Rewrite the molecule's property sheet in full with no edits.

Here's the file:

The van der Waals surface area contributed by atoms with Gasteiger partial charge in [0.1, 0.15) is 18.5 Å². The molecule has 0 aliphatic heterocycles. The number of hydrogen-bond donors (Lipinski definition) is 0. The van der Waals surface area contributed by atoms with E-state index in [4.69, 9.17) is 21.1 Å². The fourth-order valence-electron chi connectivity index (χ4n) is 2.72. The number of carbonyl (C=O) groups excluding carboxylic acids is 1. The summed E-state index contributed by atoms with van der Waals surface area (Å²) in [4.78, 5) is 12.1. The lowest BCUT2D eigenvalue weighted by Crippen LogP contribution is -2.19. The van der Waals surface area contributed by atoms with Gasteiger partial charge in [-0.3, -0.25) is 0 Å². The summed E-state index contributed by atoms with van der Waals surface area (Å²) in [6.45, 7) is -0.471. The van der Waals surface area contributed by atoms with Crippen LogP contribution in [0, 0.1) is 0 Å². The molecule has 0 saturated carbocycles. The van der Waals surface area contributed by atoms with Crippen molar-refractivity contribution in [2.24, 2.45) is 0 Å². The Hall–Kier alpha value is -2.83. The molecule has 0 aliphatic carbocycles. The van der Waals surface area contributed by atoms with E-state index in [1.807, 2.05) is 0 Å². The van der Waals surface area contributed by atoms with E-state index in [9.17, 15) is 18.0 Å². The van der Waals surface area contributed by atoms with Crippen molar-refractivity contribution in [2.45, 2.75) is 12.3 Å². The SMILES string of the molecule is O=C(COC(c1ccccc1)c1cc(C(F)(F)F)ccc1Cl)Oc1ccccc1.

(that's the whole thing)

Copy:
The van der Waals surface area contributed by atoms with Gasteiger partial charge in [0.1, 0.15) is 18.5 Å². The molecule has 0 aliphatic heterocycles. The number of hydrogen-bond donors (Lipinski definition) is 0. The van der Waals surface area contributed by atoms with E-state index in [4.69, 9.17) is 21.1 Å². The fourth-order valence-electron chi connectivity index (χ4n) is 2.72. The number of carbonyl (C=O) groups excluding carboxylic acids is 1. The summed E-state index contributed by atoms with van der Waals surface area (Å²) in [4.78, 5) is 12.1. The lowest BCUT2D eigenvalue weighted by Crippen LogP contribution is -2.19. The van der Waals surface area contributed by atoms with Gasteiger partial charge in [-0.3, -0.25) is 0 Å². The summed E-state index contributed by atoms with van der Waals surface area (Å²) in [6.45, 7) is -0.471. The van der Waals surface area contributed by atoms with Crippen LogP contribution in [0, 0.1) is 0 Å². The molecule has 0 saturated carbocycles. The van der Waals surface area contributed by atoms with Crippen molar-refractivity contribution in [2.24, 2.45) is 0 Å². The Hall–Kier alpha value is -2.83. The molecule has 0 aliphatic carbocycles. The van der Waals surface area contributed by atoms with E-state index in [1.807, 2.05) is 0 Å². The van der Waals surface area contributed by atoms with E-state index in [9.17, 15) is 18.0 Å². The van der Waals surface area contributed by atoms with Crippen molar-refractivity contribution in [2.45, 2.75) is 12.3 Å². The SMILES string of the molecule is O=C(COC(c1ccccc1)c1cc(C(F)(F)F)ccc1Cl)Oc1ccccc1.